Lancaster County’s dairy farmers could be facing devastating drops in corn yields by 2050 because of global warming, according to a new research study.
“If climate projections hold, it will threaten the dairy industry in Lancaster County,” said Heather Karsten, an associate professor of crop production ecology at Penn State.
That’s because extremely high summer temperatures in Lancaster County could mute key reproduction phases in corn plant growth, decreasing yields for a winter feed that is a linchpin in affordable dairy farming, Karsten said in an interview with LNP.
The extreme temperatures — which are projected to be higher in Lancaster County than anywhere else in the Northeast — not only could retard reproduction at a critical time but could result in corn plants that mature faster but grow smaller, she said.
“We need all that biomass because most corn is harvested for silage,” Karsten observed.
Irrigation more common?
It’s also possible that because of more frequent dry periods Lancaster County dairy farmers will have to use irrigation systems for their corn crops to be healthy, as is common in the Midwest, said Karsten, who headed the study’s research team.
And planting of a second silage crop, such as winter wheat or rye, may be necessary to offset the loss in corn yields.
A longer growing season — with frosts that start later in the fall and end earlier in the spring, will likely allow such double cropping, Karsten noted.
Lancaster County’s Landisville was one of three specific locations studied for how climate change would affect dairy farming in the northeastern United States. The other locations in dairy centers are State College and Syracuse, New York.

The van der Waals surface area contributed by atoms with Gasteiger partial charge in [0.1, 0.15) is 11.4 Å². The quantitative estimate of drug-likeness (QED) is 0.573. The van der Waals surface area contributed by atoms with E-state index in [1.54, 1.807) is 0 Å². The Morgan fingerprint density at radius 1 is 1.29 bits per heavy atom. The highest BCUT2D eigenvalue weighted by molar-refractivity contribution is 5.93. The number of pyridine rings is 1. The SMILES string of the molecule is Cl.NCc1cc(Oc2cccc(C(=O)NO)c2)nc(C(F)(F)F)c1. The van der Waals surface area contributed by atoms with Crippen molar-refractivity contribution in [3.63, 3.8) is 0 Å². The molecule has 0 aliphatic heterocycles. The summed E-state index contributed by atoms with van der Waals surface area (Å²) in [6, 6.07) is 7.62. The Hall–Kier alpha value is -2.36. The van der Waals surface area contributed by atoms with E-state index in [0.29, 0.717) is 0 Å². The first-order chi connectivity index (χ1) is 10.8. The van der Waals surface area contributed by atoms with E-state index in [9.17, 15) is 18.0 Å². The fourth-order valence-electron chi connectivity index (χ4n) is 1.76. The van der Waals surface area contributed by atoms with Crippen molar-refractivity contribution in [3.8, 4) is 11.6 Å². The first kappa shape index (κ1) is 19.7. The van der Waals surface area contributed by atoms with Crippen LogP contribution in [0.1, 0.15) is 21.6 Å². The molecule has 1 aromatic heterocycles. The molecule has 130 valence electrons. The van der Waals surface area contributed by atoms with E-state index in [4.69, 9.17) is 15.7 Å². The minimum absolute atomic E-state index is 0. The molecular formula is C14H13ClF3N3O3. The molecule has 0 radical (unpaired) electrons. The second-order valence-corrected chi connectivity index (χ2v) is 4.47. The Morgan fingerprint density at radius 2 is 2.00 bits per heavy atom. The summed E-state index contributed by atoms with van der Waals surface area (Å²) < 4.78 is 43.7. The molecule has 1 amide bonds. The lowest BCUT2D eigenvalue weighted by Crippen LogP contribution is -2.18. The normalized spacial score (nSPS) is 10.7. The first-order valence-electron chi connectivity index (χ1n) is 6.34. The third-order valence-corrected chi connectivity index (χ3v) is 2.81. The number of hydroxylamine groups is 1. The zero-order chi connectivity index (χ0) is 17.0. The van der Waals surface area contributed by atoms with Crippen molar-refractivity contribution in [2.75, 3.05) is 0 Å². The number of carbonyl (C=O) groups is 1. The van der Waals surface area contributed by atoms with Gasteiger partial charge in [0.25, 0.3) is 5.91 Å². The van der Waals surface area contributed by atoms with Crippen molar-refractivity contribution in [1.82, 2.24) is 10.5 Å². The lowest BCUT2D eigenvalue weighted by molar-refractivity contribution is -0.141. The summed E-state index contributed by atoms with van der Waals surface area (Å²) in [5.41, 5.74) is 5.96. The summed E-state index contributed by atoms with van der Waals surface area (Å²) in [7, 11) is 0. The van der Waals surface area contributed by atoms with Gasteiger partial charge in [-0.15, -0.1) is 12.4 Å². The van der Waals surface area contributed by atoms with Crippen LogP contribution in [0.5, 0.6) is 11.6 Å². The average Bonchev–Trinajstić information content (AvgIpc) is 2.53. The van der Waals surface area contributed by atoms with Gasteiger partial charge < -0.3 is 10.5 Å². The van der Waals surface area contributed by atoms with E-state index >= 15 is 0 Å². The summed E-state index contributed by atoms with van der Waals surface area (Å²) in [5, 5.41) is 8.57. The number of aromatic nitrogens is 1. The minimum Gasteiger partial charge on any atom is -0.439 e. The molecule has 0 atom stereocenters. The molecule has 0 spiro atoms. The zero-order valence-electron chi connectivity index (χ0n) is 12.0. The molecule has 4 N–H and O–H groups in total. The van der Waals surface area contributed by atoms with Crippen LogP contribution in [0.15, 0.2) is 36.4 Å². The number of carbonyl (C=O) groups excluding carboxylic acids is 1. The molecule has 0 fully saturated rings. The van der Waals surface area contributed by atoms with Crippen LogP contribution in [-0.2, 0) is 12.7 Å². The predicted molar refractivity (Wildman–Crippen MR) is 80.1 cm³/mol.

The study was published this month in PLOS One, a nonprofit, peer-reviewed journal by the Public Library of Science.
Also participating in the study was another Penn State researcher as well as the Climate Science Center at Texas Tech University and researchers with the U.S. Department of Agriculture’s Agricultural Research Service, which financed the study.
The study examined climate change projections from global climate models from the United States, Japan, France, United Kingdom, Germany, Australia and Russia.
Other studies on dairy
The latest study is not the first to foresee problems for dairy farmers from climate change.
A separate collaboration between Penn State researchers and federal agencies in 2017 predicted that temperature changes could decrease fertility in dairy cows.
Also, heat-induced inflammation and decreased feed intake may limit cows’ energy for producing milk, the study said.
That study also found that warmer temperatures could mean lower heating bills and an extended growing season for some crops.
In 2016, Gov. Tom Wolf announced Pennsylvania’s revised Climate Change Action Plan. As part of it, scientists at Penn State's Environment and Natural Resources Institute predicted pros and cons for the state’s farmers.
“Pennsylvania dairy production is likely to be negatively affected by climate change due to losses in milk yields caused by heat stress, additional energy and capital expenditures to mitigate heat stress, and lower levels of forage quality,” the report stated.